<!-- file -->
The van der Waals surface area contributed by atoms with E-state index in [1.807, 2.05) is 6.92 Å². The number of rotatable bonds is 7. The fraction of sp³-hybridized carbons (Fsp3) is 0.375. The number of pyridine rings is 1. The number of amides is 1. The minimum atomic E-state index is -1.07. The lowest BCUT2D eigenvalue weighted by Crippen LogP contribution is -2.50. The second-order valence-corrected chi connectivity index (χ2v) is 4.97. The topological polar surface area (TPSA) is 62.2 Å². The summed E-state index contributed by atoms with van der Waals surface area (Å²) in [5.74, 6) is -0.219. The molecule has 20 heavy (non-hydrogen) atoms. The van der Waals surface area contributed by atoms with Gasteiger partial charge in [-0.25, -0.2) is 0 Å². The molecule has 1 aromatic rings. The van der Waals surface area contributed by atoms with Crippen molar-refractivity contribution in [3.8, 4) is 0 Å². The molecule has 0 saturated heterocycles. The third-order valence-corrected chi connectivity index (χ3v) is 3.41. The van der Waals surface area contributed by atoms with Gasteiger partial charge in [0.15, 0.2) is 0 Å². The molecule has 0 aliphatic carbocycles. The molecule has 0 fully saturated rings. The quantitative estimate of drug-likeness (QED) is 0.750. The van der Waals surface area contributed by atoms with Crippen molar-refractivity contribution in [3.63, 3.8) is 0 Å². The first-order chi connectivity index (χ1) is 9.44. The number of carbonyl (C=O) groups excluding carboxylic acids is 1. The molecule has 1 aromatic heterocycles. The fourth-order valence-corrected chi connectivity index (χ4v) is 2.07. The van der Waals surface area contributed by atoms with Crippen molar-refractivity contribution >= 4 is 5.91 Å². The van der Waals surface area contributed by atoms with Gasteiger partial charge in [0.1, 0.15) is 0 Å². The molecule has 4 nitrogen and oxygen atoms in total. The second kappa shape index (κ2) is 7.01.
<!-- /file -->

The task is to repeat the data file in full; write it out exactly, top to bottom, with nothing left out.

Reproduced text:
The van der Waals surface area contributed by atoms with E-state index in [1.807, 2.05) is 6.92 Å². The number of rotatable bonds is 7. The fraction of sp³-hybridized carbons (Fsp3) is 0.375. The number of pyridine rings is 1. The number of amides is 1. The minimum atomic E-state index is -1.07. The lowest BCUT2D eigenvalue weighted by Crippen LogP contribution is -2.50. The second-order valence-corrected chi connectivity index (χ2v) is 4.97. The topological polar surface area (TPSA) is 62.2 Å². The summed E-state index contributed by atoms with van der Waals surface area (Å²) in [5.74, 6) is -0.219. The molecule has 20 heavy (non-hydrogen) atoms. The van der Waals surface area contributed by atoms with Gasteiger partial charge in [-0.25, -0.2) is 0 Å². The molecule has 1 aromatic rings. The van der Waals surface area contributed by atoms with Crippen molar-refractivity contribution in [3.8, 4) is 0 Å². The molecule has 0 saturated heterocycles. The third-order valence-corrected chi connectivity index (χ3v) is 3.41. The van der Waals surface area contributed by atoms with Gasteiger partial charge in [0.15, 0.2) is 0 Å². The molecule has 0 aliphatic carbocycles. The molecule has 0 fully saturated rings. The quantitative estimate of drug-likeness (QED) is 0.750. The van der Waals surface area contributed by atoms with Crippen molar-refractivity contribution in [3.63, 3.8) is 0 Å². The first-order chi connectivity index (χ1) is 9.44. The number of carbonyl (C=O) groups excluding carboxylic acids is 1. The molecule has 1 aromatic heterocycles. The fourth-order valence-corrected chi connectivity index (χ4v) is 2.07. The van der Waals surface area contributed by atoms with Crippen molar-refractivity contribution >= 4 is 5.91 Å². The van der Waals surface area contributed by atoms with Gasteiger partial charge in [0.1, 0.15) is 0 Å². The molecule has 4 nitrogen and oxygen atoms in total. The second kappa shape index (κ2) is 7.01.